[Editor’s Note: As part of our current book club on Mother Teresa, CEO, we invited a number of faith leaders to a mini-symposia on faith and leadership. Each participant was asked to comment on one of the eight “Teresa Principles” for practical leadership raised in the book. Our third post is from Marcus Goodyear, Senior Editor for The High Calling and Christianity Today’s FaithintheWorkplace.com.]
My friends at Patheos are reflecting on the eight “Teresa Principles” highlighted in the new book, Mother Teresa, CEO: Unexpected Principles for Practical Leadership. It’s part of their book blogger roundtable conversation on faith & leadership, in which leaders of faith dive a bit deeper into some of the principles in the book.
I’ll be focusing on this “Mother Theresa principle”: Embrace the Power of Doubt.
I wasn’t assigned doubt. I chose it. Or rather it chose me. I’m not talking about little bits of self-doubt and indecision. I’m not even talking about full on, fist shaking doubt. I’m talking about the kind of doubt that gets into the marrow, where my faith feels like a façade. My prayers just aren’t. And if I’m honest with myself, I go to church too many Sundays because I want my kids to have the kind of Dad who goes to church.
I’m not Catholic, but I’ve said my share of prayers to St. Thomas. He’s a doubter too, and I’m completely on his side. Imagine the scene. A crowd of hysterical disciples have all convinced themselves that Jesus came back from the dead. I would be right there with Thomas, shaking my head, feeling a bit self-righteous. Thomas knows Jesus died the kind of death you don’t come back from. There were spikes and spears. It was bloody.
That seems like reasonable doubt to me.
To me, doubt is reasonable. My prayer is always an act of faith, leaving a phone message for a God I haven’t touched. Thomas touched the wrists of Jesus. Thomas touched his side. I touch a translation of an old story that has been mass-produced on miraculously thin sheets of gilded paper. Some days it feels like I’ve touched nothing at all.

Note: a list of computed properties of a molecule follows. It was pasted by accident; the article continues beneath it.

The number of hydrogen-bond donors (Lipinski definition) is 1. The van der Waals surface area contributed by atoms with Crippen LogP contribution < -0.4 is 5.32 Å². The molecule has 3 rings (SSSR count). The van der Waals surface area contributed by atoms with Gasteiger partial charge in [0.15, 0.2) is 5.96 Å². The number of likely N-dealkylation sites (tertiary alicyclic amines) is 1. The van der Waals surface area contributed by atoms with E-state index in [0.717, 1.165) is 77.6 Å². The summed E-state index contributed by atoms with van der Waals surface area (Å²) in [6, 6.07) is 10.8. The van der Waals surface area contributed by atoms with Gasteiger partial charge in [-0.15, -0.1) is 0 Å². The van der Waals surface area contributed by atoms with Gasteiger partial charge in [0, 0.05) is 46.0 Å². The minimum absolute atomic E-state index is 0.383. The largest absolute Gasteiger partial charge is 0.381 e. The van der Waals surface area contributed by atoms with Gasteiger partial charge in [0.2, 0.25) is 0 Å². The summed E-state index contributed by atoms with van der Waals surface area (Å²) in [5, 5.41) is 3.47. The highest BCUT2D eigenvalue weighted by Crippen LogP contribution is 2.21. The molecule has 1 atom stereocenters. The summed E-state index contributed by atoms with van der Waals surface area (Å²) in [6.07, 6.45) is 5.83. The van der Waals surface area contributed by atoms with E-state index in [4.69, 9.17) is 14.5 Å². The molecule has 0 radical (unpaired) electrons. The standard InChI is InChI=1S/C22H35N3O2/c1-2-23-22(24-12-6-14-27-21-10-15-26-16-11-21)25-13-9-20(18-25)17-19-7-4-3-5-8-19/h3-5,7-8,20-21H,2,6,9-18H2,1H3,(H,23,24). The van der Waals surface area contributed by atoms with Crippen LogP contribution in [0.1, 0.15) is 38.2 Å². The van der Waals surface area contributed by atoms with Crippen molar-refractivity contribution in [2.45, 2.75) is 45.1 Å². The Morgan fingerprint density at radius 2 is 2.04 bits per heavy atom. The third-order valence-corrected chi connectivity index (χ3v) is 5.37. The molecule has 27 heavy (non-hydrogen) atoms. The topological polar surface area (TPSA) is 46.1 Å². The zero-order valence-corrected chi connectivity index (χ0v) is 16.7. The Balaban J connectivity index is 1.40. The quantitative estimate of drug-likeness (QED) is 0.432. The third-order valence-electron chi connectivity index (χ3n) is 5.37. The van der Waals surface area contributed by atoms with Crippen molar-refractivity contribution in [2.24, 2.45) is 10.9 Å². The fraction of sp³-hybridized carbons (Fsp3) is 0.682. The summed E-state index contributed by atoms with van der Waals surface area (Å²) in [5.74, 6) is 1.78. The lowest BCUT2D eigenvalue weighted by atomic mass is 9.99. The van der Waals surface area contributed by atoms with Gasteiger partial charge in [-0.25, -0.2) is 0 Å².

So I pray. I sing. I go to church with other people who pray and sing, and always the nagging, reasonable doubt persists that we are just talking to ourselves. And I find encouragement in the words of others. I love the article gentle suggestions for doubting Christians.
And I appreciated the chapter on doubt in Mother Theresa CEO. Authors Ruma Bose and Lou Faust write, “Mother Theresa’s letters to her spiritual father, written in confidence, give us a rare glimpse into her deepest thoughts. She laid bare her internal struggles as she pursued her vision to serve the poorest of the poor. These letters show her questioning her faith and feeling tremendous doubts, distance from God, and spiritual isolation.”
I can certainly relate to these feelings of doubt, and I was struck by the close relatives of doubt—feeling distance from God and feeling spiritual isolation. Yes. This is what I feel when I doubt. A strong sense that my work and my time on this planet are full of sound and fury signifying nothing. These are dark thoughts, and they do not match my mental image of Mother Theresa.